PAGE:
Private Club Main Dining Room Ceiling
Originally designed in 1899 by architects McKim, Mead, & White, the private club has been designated as both a New York City Landmark and a National Historic Landmark. The palazzo-inspired building sits prominently on a Fifth Avenue corner, within a distinguished and historic neighborhood filled with attention-provoking monuments and landmarks.
The project began with the Club’s desire to improve the lighting conditions in the Main Dining Room in order to improve the user-experience and enhance the significant architectural features, the most prominent of which are the 38’ polychromed historic ceilings and wood paneled walls and columns. At the same time, the Club wanted to bring the ceiling to a sound condition and well-maintained appearance. Functionally, in addition to serving members three daily meals, the space is also used as an event space for programs ranging from lectures to weddings. The Club had found their existing lighting and control systems were inadequate for their purposes.
The Private Club Main Dining Room Ceiling project was a thoughtfully planned and executed process representing the collaborative efforts of the Club, Zubatkin (Owner’s Representative), EverGreene Architectural Arts (Conservation, Plaster, and Murals), Kugler Ning Lighting, Constructomics (General Contractor), and ICOR Consulting Engineers (MEP). The project goals were to restore the ceiling with great respect for the original design and materials, enhance the dining room with appropriate architectural lighting for its function and historic character, and fulfill its aesthetic potential. The cleaning and conservation of the original painted and gilded plaster finishes refresh the appearance of the ornate ceiling, while new murals depicting the evening sky provide movement and drama.
In 2015, Kugler Ning began designing lighting concepts and testing solutions with extensive mock-ups. Simultaneously, EverGreene Architectural Arts performed a preliminary conditions assessment, and the scope of work was developed to treat the obvious damage and deterioration of plaster and paint, and to correct previous repairs that were deteriorating or visually incompatible.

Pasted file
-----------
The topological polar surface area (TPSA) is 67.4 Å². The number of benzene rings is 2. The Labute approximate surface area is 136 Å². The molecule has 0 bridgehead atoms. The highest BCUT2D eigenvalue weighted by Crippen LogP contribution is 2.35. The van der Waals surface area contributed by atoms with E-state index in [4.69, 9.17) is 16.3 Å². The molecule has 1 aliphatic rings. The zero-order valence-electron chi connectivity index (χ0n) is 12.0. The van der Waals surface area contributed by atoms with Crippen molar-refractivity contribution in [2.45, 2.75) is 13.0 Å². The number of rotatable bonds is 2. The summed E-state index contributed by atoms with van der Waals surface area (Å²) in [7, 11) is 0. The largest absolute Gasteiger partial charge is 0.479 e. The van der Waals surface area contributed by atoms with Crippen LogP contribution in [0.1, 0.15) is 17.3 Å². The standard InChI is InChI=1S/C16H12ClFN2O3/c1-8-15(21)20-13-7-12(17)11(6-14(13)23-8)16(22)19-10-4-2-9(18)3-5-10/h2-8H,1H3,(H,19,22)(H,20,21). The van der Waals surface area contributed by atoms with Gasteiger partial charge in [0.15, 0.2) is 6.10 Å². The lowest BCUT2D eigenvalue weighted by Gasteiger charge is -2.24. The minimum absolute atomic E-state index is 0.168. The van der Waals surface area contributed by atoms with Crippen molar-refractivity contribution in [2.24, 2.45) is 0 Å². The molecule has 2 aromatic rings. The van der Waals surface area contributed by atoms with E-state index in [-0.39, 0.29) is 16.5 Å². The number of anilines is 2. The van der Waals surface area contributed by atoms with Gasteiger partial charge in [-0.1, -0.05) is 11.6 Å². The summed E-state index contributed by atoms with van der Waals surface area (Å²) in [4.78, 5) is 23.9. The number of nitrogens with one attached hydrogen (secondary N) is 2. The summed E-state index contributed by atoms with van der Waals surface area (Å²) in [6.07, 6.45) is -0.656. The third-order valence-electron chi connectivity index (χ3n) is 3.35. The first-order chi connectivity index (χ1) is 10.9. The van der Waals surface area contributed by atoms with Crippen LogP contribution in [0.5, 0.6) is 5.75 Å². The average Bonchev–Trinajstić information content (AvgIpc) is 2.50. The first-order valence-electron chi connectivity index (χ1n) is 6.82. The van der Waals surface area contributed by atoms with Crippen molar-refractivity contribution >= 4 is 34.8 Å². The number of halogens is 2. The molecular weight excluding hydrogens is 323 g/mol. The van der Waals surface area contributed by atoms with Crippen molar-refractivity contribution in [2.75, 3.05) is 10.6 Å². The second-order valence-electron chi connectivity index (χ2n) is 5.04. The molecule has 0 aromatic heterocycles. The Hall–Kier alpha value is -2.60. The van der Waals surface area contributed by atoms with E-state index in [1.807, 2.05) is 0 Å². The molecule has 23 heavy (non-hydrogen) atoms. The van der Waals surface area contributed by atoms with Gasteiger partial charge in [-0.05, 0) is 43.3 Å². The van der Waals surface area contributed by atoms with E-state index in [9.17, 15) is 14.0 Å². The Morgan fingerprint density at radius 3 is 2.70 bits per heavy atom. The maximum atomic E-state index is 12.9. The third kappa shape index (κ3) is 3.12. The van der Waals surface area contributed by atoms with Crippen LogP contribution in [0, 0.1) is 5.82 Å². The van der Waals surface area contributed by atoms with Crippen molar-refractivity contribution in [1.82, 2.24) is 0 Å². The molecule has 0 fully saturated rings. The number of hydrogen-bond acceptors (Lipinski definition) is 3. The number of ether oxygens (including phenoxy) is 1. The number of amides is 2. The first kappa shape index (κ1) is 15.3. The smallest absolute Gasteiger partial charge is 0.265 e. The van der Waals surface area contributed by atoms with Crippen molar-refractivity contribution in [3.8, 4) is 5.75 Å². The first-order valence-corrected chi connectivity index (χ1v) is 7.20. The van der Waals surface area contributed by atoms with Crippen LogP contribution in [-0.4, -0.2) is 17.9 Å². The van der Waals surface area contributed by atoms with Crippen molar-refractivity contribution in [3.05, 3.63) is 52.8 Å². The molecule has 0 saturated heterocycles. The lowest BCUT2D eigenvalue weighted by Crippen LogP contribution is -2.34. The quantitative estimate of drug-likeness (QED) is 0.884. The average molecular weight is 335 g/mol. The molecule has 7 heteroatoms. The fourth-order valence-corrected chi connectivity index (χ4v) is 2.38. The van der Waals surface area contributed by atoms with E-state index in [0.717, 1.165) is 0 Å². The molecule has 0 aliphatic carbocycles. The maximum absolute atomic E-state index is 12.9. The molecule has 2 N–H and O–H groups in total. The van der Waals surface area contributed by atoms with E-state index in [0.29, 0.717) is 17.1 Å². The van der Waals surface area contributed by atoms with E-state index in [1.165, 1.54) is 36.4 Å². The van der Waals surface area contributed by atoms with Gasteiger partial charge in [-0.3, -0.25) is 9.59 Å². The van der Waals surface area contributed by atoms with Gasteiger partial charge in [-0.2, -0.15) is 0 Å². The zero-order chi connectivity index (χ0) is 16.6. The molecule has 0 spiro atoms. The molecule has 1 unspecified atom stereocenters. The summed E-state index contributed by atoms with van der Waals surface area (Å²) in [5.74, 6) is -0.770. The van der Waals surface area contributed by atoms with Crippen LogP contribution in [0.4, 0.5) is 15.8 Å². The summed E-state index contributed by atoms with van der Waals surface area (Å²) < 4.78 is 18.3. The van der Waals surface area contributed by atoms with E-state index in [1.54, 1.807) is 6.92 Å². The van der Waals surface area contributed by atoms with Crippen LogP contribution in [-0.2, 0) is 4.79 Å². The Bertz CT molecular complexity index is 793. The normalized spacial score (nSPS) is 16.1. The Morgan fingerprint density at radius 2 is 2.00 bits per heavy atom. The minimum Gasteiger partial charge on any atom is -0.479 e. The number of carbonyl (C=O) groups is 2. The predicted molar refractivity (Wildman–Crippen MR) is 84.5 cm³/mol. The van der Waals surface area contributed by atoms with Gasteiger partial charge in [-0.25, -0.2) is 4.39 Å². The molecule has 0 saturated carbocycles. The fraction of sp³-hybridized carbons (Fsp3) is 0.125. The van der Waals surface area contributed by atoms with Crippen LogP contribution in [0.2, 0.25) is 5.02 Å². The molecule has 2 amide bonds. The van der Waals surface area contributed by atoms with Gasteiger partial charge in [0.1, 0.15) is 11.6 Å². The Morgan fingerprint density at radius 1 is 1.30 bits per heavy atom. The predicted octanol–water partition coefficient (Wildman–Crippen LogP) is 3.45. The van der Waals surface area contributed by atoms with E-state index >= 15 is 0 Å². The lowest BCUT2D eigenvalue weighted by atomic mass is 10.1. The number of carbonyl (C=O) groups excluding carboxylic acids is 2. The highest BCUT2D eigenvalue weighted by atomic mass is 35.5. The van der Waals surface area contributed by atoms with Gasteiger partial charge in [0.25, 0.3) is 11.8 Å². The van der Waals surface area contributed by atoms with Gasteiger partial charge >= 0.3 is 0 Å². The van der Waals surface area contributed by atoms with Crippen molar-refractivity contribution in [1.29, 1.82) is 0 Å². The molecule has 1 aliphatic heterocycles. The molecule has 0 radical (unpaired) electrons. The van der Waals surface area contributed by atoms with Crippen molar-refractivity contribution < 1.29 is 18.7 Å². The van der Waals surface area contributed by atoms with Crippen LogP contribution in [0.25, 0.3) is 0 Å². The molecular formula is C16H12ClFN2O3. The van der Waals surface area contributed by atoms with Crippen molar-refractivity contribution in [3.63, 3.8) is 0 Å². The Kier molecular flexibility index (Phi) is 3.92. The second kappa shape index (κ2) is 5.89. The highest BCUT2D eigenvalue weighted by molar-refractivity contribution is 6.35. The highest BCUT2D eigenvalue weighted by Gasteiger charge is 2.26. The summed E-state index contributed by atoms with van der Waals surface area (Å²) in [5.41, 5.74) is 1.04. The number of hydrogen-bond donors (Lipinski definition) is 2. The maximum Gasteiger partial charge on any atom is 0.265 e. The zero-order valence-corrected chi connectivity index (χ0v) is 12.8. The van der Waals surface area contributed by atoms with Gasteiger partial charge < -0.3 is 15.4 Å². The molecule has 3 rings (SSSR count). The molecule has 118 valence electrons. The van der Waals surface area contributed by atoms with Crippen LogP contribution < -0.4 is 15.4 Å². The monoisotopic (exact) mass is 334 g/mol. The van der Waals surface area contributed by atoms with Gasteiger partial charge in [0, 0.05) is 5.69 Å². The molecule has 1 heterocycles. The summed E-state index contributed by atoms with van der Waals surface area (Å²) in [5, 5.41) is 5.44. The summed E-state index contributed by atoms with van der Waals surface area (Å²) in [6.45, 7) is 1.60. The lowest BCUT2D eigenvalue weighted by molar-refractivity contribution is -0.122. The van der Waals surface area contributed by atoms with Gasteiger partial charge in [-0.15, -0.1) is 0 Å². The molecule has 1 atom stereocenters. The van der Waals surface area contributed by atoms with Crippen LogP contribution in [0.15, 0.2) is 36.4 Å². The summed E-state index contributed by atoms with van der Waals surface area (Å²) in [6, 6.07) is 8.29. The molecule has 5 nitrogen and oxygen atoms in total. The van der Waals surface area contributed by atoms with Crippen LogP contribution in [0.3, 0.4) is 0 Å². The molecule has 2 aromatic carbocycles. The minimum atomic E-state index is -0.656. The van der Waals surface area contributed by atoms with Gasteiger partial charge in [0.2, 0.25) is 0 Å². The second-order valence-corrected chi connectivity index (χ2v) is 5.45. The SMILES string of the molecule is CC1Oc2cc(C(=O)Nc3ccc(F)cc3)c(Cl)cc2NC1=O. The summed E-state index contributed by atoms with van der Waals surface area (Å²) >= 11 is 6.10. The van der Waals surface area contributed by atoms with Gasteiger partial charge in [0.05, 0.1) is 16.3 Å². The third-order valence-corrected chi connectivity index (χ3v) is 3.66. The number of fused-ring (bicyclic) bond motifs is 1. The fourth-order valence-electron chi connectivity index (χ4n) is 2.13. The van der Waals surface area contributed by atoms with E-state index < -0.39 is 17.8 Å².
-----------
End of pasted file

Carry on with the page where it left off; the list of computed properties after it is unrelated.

Zubatkin steered the team of consultants to develop a coordinated scope of work, schedule, logistics, and budgets, to accomplish the Club’s goals within a compressed 6-week construction schedule during the summer of 2017.
The implementation phase of the project involved coordination between the project team members and multiple trades, to complete the scope of work including site protection, scaffolding, electrical, lighting, plaster, finishes conservation, decorative painting, and creation of new murals. With the limited period of scaffold access, many specific decisions had to be made about technical treatments, finish colors and sheens, and electrical installations. Mockups, client reviews and decisions were timed adeptly to manage progress in the work schedule.
Ceiling treatments began with conservation testing, plaster sounding, and documentation of conditions once the scaffold was installed for access. The original polychromed decorative painting, gilding, and faux bois were cleaned and consolidated to stabilize and prevent further deterioration. Damage was infilled to level and in-painted to match adjacent surfaces.
Water damage and systemic cracking at the 26 cartouches in the cove, and isolated areas of plaster damage, were treated with plaster consolidation and selective replacement. Two missing decorative plaster grilles which had been replaced with plywood during the installation of a HVAC system were recreated by making molds, recasting, and matching decorative paint. The flat ceiling panels that had been patched and repainted in different shades over time were stabilized, color matched to the Munsell Color Chart and repainted to create a uniform appearance and sheen.
Portions of the existing murals on canvas were heavily overpainted and damaged, and as such, the team’s decision had been made in advance of construction to replace the center panel and two roundels, after stabilizing and encapsulating the existing. The theme of the evening sky contrasts with the first floor Main Reading Room morning sky mural, which was created by EverGreene in 2000. To meet the fast-track schedule, EverGreene’s Design Studio prepared a concept design rendering in May, ready to adjust to colors and finalize design when the ceiling could be reached from scaffolding. Areas of the extant mural and adjacent polychromed ornament were cleaned and color matched to Munsell Color Chart. EverGreene’s mural studio prepared a color palette and mockup for client approval. The team engaged the Club Committee for review during the studio painting of the murals July and August 2017. The sky murals were designed and painted by EverGreene artists to highlight atmospheric space, height, and movement, as well as capture a moment of dusk and sunset in colors that complement the historic ceiling.